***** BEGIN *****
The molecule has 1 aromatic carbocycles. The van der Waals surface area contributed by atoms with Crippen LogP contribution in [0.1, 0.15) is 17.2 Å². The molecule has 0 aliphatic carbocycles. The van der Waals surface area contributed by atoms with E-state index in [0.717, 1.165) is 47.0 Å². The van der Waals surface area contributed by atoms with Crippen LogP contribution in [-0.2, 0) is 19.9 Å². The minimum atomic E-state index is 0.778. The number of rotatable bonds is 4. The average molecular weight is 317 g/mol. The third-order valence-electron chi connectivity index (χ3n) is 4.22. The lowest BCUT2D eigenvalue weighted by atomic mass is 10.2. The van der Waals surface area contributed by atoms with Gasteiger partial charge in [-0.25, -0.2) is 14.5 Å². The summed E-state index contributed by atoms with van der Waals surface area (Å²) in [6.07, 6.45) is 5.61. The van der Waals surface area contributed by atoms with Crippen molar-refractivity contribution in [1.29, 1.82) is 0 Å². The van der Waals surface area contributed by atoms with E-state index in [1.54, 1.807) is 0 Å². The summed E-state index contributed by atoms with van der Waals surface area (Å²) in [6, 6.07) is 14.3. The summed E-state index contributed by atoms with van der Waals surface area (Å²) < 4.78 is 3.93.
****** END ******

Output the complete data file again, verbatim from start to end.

The molecule has 1 aromatic carbocycles. The van der Waals surface area contributed by atoms with Crippen LogP contribution in [0.1, 0.15) is 17.2 Å². The molecule has 0 aliphatic carbocycles. The van der Waals surface area contributed by atoms with E-state index in [0.717, 1.165) is 47.0 Å². The van der Waals surface area contributed by atoms with Crippen LogP contribution in [-0.2, 0) is 19.9 Å². The minimum atomic E-state index is 0.778. The number of rotatable bonds is 4. The average molecular weight is 317 g/mol. The third-order valence-electron chi connectivity index (χ3n) is 4.22. The lowest BCUT2D eigenvalue weighted by atomic mass is 10.2. The van der Waals surface area contributed by atoms with Gasteiger partial charge in [-0.25, -0.2) is 14.5 Å². The summed E-state index contributed by atoms with van der Waals surface area (Å²) in [6.07, 6.45) is 5.61. The van der Waals surface area contributed by atoms with Crippen molar-refractivity contribution in [1.29, 1.82) is 0 Å². The van der Waals surface area contributed by atoms with E-state index in [1.54, 1.807) is 0 Å². The summed E-state index contributed by atoms with van der Waals surface area (Å²) in [6, 6.07) is 14.3. The summed E-state index contributed by atoms with van der Waals surface area (Å²) < 4.78 is 3.93.